The Tramp of Krugersdorp
On the other side of the stream, the notorious Suzman roamed in the koppies, a mysterious place, accessible only by a narrow, wooden bridge.
On the day the baths opened for the first time in Summer, I bought a season ticket to enter as often as I liked.
Charlie the life-guard, his arms folded over his bare, brown, beer barrel belly, watched for any trouble makers. But he didn't see them, because, as usual, his gaze was focused on the sweet little girls. The hooligans on the lookout for mischief, zeroed in on me, as a likely object.
On my way home, I stopped at each pine tree, to make sure no one was waiting to grab me, I heard a voice out of the shadows, "we're coming to get you, fat Jewboy". Scenes of being tortured flashed through my mind. These guys meant to make me bleed and scream for mercy.
What was I to do? Danger lurked everywhere. Running for dear life, not looking, I found myself at the bridge.
Entering the koppies, I slowed down and caught my breath. Eucalyptus trees closed me in. I was frightened and prayed that Suzman wouldn't attack me.
Alone, panting from exhaustion and fear, I collapsed and lost consciousness. Waking I saw broken branches and footprints. A scuffle had taken place and I had slept through it. The bullies were nowhere to be seen. Relieved and refreshed, I remembered my duties; a promise to rabbi Isaacson to come to services. I plucked up courage, picked up a stick, just in case….I wouldn’t run away this time, walked, watching out for danger, back through the woods.
As I walked, I felt lucky Suzman hadn’t attacked me. I thought about the last time I had seen him. It was downtown, as I was on my way to afternoon Hebrew lessons. He was slouching in the entrance to a shop, long hair and a thick, scraggly beard, covered his face, only his eyes showed like two slits, making recognition impossible. It seemed strange to me that he wasn’t begging. In fact he took no notice of the passers by, even though they stopped to stare and point at him. He obviously wanted to be seen. To my mind he was overacting, making people think that he was a hobo.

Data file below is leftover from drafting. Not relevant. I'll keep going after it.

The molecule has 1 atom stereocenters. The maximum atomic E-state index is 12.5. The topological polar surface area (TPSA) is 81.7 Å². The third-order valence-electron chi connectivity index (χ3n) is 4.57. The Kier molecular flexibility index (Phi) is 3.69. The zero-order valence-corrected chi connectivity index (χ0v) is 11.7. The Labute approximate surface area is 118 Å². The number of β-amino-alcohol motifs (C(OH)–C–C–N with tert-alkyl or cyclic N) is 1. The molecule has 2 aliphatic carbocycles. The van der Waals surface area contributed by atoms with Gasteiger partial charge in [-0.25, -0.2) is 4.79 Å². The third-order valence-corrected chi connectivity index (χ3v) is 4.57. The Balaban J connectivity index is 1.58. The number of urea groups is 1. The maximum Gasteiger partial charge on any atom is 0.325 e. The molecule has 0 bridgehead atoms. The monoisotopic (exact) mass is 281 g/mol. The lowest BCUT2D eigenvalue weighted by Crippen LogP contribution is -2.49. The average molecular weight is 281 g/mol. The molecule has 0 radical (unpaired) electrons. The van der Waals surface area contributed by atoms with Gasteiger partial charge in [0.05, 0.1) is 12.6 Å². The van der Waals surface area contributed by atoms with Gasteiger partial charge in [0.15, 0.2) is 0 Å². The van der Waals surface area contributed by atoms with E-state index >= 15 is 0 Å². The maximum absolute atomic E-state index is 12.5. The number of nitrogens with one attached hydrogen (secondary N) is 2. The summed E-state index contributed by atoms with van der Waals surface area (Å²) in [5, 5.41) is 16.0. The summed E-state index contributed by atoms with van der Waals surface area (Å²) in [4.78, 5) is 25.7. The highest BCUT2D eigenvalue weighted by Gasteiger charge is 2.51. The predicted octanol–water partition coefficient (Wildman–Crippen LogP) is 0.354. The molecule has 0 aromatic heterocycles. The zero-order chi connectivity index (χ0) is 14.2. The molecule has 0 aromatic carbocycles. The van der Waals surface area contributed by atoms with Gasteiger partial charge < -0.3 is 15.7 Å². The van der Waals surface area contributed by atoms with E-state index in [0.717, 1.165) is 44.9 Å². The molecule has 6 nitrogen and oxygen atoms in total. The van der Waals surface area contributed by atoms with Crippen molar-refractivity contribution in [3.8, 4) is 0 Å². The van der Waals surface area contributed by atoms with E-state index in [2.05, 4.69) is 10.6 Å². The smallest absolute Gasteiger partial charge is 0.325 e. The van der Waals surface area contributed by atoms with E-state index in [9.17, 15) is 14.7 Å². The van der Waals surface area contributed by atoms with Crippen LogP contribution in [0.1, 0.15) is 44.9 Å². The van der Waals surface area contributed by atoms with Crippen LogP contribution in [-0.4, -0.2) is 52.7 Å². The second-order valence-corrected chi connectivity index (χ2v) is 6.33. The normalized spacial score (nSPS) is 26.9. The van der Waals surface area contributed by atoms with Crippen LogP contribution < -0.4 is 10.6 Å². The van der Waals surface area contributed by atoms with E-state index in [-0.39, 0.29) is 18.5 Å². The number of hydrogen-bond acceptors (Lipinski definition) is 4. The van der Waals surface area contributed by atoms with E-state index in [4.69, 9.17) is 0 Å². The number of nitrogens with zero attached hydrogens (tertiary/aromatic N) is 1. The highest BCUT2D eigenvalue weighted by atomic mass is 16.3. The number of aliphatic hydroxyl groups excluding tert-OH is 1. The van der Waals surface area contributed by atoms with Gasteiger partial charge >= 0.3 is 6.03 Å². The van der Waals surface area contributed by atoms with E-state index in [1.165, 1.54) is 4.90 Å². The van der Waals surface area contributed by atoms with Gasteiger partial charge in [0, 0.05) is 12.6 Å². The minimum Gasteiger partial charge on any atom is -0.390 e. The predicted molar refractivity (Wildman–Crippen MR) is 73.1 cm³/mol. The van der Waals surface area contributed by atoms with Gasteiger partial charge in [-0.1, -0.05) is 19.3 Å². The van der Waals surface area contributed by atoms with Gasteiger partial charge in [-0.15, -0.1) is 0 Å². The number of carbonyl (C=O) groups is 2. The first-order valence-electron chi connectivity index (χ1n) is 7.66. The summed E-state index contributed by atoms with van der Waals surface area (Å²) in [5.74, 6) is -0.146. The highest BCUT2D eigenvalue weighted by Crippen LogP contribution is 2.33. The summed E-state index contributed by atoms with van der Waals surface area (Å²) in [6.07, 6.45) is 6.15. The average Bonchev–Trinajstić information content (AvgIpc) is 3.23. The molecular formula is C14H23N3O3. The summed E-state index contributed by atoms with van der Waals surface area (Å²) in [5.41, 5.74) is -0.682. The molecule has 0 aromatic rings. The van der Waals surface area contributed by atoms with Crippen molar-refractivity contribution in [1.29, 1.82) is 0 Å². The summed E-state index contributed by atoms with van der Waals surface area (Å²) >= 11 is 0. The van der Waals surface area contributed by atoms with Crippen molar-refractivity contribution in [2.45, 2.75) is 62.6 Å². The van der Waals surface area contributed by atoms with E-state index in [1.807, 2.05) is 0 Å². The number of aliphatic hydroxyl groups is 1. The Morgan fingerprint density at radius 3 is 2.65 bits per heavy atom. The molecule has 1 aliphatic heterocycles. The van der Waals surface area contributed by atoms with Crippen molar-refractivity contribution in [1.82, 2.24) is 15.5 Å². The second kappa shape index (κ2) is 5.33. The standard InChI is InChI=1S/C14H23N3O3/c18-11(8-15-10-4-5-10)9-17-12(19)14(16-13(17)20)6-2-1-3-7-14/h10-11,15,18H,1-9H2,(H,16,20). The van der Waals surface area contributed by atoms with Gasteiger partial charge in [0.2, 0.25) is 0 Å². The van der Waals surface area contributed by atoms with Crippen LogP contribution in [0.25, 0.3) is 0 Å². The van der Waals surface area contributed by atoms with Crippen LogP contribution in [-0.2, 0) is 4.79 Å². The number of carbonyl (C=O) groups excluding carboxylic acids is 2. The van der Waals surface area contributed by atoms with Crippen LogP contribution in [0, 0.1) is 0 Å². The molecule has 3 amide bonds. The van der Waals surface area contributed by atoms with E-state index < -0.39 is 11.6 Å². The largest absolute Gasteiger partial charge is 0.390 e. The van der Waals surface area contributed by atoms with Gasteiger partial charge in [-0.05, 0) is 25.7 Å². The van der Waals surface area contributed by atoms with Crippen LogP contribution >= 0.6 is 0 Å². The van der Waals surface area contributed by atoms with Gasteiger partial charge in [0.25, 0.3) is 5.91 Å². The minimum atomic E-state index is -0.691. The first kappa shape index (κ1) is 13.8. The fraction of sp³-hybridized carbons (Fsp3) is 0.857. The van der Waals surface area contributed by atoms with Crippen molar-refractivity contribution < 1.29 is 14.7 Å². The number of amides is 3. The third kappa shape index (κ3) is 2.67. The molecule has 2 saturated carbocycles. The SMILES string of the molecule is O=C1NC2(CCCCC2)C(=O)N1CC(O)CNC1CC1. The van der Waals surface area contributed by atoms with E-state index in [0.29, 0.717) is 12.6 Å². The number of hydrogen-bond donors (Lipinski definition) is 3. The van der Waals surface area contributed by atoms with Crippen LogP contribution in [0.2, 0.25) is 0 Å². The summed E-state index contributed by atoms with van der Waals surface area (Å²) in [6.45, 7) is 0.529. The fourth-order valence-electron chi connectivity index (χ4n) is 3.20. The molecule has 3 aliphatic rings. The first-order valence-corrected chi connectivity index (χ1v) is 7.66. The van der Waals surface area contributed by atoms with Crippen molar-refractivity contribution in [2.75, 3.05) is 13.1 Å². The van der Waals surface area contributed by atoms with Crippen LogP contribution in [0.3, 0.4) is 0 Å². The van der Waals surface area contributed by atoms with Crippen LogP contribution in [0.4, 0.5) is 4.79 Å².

I was also mystified, why the police didn't chase him out of town, as they did with vagrants.
The strangest thing was that people regarded him as Jewish, even though he never came to worship. They even knew his name was Suzman and told scary stories about him. For some strange reason he wanted to be known as the Jewish tramp.
Entering the synagogue, I found everything was the same as always. Zuk, the holy man of the congregation on the bima, wrapped in his white prayer shawl, his old head, covered in a black miter shaped hat, assisting the rabbi. Archie Tannenbaum, the chairman, in his regal seat, beside the ark, nodded for the ceremony to proceed.
After the service, the worshippers proceeded to the communal hall for the banquet. I ran ahead with the kids for the delicious trifle Mrs. James always made, a concoction of raisins, nuts and fruit mixed in wine soaked bread and decorated with chocolate, whipped cream and cherries.
As I stuffed the tasty cake into my mouth, I overheard the latest gossip from Mazie, the police chief’s wife. Cake came tumbling out as my jaw dropped. She was excited to inform the ladies, in confidence, of course, that a great coup had taken place; a gang of hooligans, on the loose, stealing and beating people up, had been arrested in the koppies.
Nobody knew about anybody being saved, or how the police had pulled this off. The only sure thing was that my persecutors were behind bars. Munching cake, I pondered the possibilities.